Driving-under-influence charges decreased in Lancaster County in 2017, down just over 100 from the previous year.
Last year also marked the second full year of DUI Central Court, a reform of how DUI cases are prosecuted, with aims of increasing court efficiency and getting at-risk offenders under supervision and into treatment as soon as possible.
Last year, 1,558 DUI-related criminal dockets were filed by law-enforcement in Lancaster County. That number does not include DUI-related cases with attached felonies, such as homicide by vehicle.
In 2016, 1,662 DUI dockets were filed in the county.
Lancaster County District Attorney Craig Stedman noted the chance of a one-year aberration, but stressed the number of DUI cases in the past four years – an average of 1,596 per year - is significantly lower than the four-year period prior when an average of 1,717 cases were filed each year.
District Attorney Stedman’s office attributes the decrease to several possibilities, including:
- Prosecution reform which gets at-risk offenders into treatment/on restriction, like SCRAM, faster than before. SCRAM and other restrictions are part of the county’s DUI Repeat Offender Program (DROP);
- Increased use of driver services, like Uber, Lyft and taxis;
- Police efforts/checkpoints and enforcement deterrent;
- Public awareness and perceptions.
Implemented in the fall of 2016, DUI Central Court convenes twice a month at the Lancaster County Courthouse, where defendants typically opt to enter the ARD (accelerated rehabilitative disposition) program, waive their preliminary hearing for guilty plea offers, enter a guilty plea, or have a preliminary hearing.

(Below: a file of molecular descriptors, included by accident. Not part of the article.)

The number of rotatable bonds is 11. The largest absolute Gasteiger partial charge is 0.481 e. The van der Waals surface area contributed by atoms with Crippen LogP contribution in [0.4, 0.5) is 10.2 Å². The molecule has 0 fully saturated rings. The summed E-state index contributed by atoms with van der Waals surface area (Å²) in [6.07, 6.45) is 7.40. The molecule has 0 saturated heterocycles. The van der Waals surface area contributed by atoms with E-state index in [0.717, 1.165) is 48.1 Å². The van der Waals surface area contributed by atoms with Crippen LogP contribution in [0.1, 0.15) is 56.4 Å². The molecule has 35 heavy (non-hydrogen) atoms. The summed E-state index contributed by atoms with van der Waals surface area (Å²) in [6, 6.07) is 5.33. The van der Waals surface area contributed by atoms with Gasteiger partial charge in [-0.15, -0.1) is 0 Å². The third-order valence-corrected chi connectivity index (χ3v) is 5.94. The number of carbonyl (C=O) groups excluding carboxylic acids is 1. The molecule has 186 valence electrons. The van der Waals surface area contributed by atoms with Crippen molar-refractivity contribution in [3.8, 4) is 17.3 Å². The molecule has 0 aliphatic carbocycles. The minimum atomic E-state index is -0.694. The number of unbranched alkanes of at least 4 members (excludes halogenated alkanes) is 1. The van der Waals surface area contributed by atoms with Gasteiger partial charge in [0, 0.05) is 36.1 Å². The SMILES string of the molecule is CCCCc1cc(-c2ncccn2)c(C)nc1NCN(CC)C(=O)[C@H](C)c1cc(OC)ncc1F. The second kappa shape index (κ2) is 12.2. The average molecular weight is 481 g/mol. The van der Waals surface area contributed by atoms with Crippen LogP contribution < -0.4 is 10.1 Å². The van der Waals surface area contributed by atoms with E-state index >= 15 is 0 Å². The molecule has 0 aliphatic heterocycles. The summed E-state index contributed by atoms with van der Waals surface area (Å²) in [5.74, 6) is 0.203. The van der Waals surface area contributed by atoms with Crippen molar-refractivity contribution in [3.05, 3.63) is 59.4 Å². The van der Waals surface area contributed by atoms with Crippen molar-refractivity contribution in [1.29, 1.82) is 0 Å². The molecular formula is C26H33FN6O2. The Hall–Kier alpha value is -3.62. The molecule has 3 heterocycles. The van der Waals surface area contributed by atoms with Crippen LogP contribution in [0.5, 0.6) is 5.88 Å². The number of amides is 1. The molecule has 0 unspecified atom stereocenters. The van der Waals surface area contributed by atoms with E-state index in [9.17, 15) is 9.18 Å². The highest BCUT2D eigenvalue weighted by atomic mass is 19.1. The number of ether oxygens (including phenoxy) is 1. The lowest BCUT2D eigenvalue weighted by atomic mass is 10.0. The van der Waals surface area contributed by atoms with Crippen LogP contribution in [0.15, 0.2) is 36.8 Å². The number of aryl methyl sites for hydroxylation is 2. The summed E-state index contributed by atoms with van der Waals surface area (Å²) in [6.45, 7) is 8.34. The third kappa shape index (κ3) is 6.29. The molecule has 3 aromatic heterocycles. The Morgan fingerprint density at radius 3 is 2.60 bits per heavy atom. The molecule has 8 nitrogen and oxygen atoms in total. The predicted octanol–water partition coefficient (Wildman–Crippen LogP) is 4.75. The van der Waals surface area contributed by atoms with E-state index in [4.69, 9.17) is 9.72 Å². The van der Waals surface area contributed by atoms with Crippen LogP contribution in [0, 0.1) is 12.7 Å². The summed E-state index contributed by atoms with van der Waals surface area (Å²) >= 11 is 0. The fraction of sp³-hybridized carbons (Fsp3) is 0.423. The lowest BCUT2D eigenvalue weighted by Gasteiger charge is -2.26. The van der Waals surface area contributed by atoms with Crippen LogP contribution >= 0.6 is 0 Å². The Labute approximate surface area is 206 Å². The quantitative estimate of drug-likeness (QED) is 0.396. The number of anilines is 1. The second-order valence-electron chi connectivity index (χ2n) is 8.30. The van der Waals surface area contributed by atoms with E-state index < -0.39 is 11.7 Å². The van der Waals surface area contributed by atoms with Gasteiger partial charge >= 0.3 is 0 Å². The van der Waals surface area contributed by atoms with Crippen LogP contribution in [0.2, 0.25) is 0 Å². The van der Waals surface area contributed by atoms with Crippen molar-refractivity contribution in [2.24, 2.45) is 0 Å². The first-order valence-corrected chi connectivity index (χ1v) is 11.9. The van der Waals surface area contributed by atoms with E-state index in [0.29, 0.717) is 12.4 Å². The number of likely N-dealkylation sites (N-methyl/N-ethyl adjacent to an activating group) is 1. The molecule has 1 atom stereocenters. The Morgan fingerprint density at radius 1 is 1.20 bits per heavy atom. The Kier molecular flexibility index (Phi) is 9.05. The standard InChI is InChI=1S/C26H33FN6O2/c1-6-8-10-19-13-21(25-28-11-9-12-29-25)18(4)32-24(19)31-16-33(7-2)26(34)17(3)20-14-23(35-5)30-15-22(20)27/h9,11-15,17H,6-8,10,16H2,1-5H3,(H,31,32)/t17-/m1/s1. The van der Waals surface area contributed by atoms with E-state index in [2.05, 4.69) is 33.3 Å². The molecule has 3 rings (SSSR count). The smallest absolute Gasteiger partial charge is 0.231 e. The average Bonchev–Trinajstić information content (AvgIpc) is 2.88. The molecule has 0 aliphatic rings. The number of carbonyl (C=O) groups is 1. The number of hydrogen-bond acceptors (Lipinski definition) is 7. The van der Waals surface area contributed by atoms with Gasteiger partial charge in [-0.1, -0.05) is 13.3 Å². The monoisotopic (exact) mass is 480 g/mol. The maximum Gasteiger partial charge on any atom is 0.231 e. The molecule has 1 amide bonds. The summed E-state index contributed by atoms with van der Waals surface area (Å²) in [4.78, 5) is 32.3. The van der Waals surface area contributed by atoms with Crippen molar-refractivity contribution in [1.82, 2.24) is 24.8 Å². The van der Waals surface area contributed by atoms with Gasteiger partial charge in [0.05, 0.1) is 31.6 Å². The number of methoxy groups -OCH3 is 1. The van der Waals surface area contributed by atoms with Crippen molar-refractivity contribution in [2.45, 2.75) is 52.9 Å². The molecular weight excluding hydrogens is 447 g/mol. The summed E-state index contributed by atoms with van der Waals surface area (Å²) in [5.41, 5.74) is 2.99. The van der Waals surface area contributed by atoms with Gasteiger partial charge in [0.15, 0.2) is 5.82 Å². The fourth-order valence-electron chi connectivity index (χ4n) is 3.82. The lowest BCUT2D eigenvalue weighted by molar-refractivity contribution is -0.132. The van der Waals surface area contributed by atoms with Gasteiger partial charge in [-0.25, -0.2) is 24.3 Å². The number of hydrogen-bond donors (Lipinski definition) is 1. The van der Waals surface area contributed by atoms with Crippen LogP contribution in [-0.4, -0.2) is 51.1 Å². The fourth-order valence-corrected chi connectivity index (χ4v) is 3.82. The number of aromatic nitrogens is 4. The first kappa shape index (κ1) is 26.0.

District Attorney Stedman proposed the Central Court model, which Lancaster County President Judge Dennis Reinaker enacted. The defense bar, Adult Probation and Parole Services, and district judges have also been key to the court’s success.
About 80 cases are called for each Central Court session. Assistant District Attorneys Ande Gonzalez and Trista Boyd are lead prosecutors.
Last year, at each session, action was taken in 74 percent of cases. Action being defined as a plea/sentencing (only in 1st-offense cases), a guilty plea, or a case being held over after a preliminary hearing or waiver of that hearing.
As part of reform, at-risk offenders – those charged with a second or subsequent DUI – are immediately placed on SCRAM, which monitors alcohol intake, and other restrictions, such as no-alcohol orders, or drug-alcohol treatment programs.
Those measures, District Attorney Stedman said, could be factors in limiting the number of new DUI charges overall. Those most at-risk offenders, Stedman explained, are not drinking or continuing to drive.
“And we have found that repeat DUI offenders are some of the most dangerous individuals on our roadways,” Stedman said.
Previously, initial hearings in DUI cases were scheduled and held individually at the district court with jurisdiction of the respective cases. The next steps, such as application and entrance into ARD, previously happened separately. Now, everyone involved in the process meets at the downtown courthouse where cases are resolved or placed on a faster track toward resolution.
Essentially, a process that used to take up to a year is now taking weeks, in many cases.
District Attorney Stedman is hopeful public perception of DUI is changing, while noting that is still a work in progress.
“Potential DUI offenders should at least be aware that police officers in this county vigorously target intoxicated drivers and my office prosecutes those cases in the same manner,” District Attorney Stedman said. “It is also becoming more-common knowledge that a DUI charge is costly in so many regards – financially, socially, and can result in the taking of a life.”
MEDIA CONTACT: Brett A. Hambright, 717-295-2041; firstname.lastname@example.org; Twitter: @BrettHambright